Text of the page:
There will be at least two (SHIFT is coming out next May). I hope there’ll be three or four ultimately, but of course that depends on my publisher wanting more, which of course depends on readers supporting the series. This doesn’t just apply to my books—if you love an author, buy their books and tell all your friends! Otherwise the publishers won’t know how loved they are, and next thing you know, no more books. :-(

Can you give us a sneak peak at what to expect in book #2, Shift?

SHIFT picks up right after SHADE finishes, and you won’t believe how Chapter One ends! Aura faces a whole new unimaginable dilemma in her choice between Logan and Zachary. As Zachary puts it, “We need to redefine the word ‘impossible.’”

But Aura does find out all about her mom and dad and the mystery of the Shift. The question is, what does she do with that information? And that leads us into a possible third and fourth book.

Ahhh, as if I wasn't already dying to read Shift!

Thanks so much for having me on your blogs! I love to hear from readers, so come visit me at, or better yet on twitter @jsmithready or, where I spend way too much time.

And thanks for writing amazing books & sharing them with us!

I hope you have enjoyed the week so far. Today is the last day to enter the contest for a SIGNED copy of Shade courtesy of Jeri! (Click here to enter)

Now for the fun interactive part...Jeri will be checking in with us today so if you have any questions for her, just type it up in a comment below!

Cross-posted at: He Followed Me Home...Can I Keep Him? on 13 May 2010.


Jeri said...

Thanks for having me! I'm happy to answer any questions you have for me today, about the writing process, about any of my books (including SHADE, of course), or whatever crazy thing you can come up with.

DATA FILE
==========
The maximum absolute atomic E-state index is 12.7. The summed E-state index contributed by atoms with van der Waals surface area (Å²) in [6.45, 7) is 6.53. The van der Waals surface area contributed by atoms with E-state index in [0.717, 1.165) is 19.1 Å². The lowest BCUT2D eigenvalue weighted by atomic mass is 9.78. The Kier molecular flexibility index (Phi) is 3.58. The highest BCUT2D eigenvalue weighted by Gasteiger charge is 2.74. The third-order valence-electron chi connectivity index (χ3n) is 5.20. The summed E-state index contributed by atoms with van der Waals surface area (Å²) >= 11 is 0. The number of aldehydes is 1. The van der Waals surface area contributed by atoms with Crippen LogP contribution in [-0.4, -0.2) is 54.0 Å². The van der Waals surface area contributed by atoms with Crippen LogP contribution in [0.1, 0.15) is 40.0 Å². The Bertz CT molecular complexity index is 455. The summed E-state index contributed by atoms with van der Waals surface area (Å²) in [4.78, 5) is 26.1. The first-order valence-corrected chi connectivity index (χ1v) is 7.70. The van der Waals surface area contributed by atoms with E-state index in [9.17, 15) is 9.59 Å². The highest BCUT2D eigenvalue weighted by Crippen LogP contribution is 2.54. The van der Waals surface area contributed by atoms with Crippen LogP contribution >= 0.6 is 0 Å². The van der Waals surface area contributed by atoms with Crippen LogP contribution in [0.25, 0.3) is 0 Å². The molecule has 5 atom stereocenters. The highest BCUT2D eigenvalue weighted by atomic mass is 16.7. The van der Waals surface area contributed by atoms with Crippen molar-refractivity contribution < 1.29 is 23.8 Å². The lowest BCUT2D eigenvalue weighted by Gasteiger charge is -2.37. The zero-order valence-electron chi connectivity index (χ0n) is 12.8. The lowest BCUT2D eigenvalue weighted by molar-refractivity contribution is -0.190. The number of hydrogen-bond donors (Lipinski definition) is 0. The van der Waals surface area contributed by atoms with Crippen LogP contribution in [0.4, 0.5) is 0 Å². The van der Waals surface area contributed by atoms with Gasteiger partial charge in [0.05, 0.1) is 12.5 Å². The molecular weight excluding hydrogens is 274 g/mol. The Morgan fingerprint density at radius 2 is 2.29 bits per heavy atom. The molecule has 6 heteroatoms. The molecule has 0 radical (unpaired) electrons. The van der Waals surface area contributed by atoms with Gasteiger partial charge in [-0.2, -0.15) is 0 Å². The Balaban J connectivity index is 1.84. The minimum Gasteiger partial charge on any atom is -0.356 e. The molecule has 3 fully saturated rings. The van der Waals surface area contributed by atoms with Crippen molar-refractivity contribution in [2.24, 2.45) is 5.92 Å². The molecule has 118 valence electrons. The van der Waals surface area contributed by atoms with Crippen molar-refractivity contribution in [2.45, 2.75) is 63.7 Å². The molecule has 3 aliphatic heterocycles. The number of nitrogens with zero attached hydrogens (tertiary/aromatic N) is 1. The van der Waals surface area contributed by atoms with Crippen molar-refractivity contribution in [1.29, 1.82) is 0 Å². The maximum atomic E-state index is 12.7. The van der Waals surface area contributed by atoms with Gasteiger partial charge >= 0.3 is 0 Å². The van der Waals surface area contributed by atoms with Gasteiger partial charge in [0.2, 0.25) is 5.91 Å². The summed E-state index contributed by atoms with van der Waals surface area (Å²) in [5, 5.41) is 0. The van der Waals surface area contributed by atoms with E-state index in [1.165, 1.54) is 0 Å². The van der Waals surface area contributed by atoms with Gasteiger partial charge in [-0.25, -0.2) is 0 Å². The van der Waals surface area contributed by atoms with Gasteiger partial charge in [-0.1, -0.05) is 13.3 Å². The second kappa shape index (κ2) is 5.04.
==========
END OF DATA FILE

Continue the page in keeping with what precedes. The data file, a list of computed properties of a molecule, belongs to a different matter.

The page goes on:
Looking forward to it!

Kate at Read This Book! said...

I like seeing authors reply to these. =)

If someone told you 20 years ago that you would be a published author, what would your reaction be?

If you could go back in time and tell your 16-year-old self a piece of advice, what would it be?

What was one Young Adult book that left you a lasting impression long after you read it?

Jeri said...


If someone told you 20 years ago that you would be a published author, what would your reaction be?

It's funny you should ask this today of all days! Yesterday one of my Twitter pals posted a picture of SHADE on a bookstore shelf, and two books over are the books of a college friend of mine, Jordan Sonnenblick. 20 years ago, neither of us wanted to be writers--he wanted to teach, and frankly I don't remember what I wanted to do, other than graduate. ;-) He blogged about it here just now.

If you could go back in time and tell your 16-year-old self a piece of advice, what would it be?

"Spend more time with your friends and less time with your boyfriend." But she wouldn't listen, so why bother? ;-)

What was one Young Adult book that left you a lasting impression long after you read it?

This is probably a common answer, but John Green's Looking for Alaska. After I read it, I was actually depressed because I thought, "I'll never be that good." This feeling only lasted a few hours, though, because after all, everyone has their own voice and their own stories to tell. But the book itself has really stayed with me.

Thanks for your great questions!

Kate at Read This Book! said...

Hi Jeri! Ooh interesting replies. :) It's cool that your college friend and you have your books shelved next to each other!

I haven't read Looking for Alaska *shocker!* but I have read Paper Towns! Quite liked it.

Have a great day, thanks for answering my questions so quickly!